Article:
24 Pages Posted: 21 Feb 2007
Date Written: February 2007
This paper proposes a simple model to evaluate the role of regulatory controls. It is formulated so as to enable drawing empirical conclusions on the basis of usual hypothesis tests. Three potential roles of standards are examined: they can act as penalties for non-compliant firms, as norms to which all firms converge, and as controls with cumulative impact over time. I test this specification focusing on automobile fuel economy (CAFE) standards that have been imposed in the US since 1978, using annual data from each major auto manufacturer. Results show that CAFE rules, functioning mainly as penalties, have been an important determinant of car fuel consumption. The hypothesis that standards acted also as norms is rejected. Finally, the automobile industry as a whole became less constrained by regulations over the years because of stagnating CAFE standards since 1990 and progress in vehicle technology.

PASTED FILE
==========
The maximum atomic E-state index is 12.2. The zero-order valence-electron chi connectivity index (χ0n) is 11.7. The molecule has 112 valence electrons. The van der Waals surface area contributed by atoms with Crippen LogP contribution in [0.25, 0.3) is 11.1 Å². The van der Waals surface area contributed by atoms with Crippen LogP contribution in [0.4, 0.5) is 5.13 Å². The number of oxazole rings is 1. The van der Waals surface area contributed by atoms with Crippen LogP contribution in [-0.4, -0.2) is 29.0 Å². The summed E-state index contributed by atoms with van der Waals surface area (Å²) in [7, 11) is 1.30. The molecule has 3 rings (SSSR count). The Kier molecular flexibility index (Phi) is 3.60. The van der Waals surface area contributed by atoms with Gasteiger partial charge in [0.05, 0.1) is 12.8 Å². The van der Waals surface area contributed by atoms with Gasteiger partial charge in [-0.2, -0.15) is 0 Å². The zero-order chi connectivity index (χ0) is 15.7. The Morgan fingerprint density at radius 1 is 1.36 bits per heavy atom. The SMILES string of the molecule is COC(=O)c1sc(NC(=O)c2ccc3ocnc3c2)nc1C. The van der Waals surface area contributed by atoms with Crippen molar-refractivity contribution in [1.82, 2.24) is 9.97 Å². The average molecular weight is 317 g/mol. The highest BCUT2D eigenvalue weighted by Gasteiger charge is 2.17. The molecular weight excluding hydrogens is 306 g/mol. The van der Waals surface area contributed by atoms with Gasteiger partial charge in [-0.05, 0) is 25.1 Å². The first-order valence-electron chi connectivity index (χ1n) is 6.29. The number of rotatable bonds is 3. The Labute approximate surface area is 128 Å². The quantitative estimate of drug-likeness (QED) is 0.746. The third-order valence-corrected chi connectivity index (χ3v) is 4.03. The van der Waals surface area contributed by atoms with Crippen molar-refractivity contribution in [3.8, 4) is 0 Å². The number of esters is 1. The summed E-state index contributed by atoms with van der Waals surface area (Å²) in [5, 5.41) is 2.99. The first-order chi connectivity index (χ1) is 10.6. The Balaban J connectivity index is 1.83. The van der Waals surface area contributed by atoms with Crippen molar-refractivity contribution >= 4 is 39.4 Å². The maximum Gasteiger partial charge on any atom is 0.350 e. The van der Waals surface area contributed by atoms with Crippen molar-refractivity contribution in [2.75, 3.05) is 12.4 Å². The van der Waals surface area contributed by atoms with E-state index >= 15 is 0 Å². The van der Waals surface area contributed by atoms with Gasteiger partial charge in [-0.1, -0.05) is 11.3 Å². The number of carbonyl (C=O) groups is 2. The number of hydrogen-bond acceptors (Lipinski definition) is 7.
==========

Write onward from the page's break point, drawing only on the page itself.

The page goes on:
Keywords: regulation, compliance, penalty, CAFE, automobile
JEL Classification: L51, Q58
Suggested Citation: Suggested Citation
Zachariadis, Theodoros, On the Role of Regulatory Standards: Specification and Some Empirical Evidence from Motor Vehicle Fuel Economy (February 2007). Available at SSRN: https://ssrn.com/abstract=964252 or http://dx.doi.org/10.2139/ssrn.964252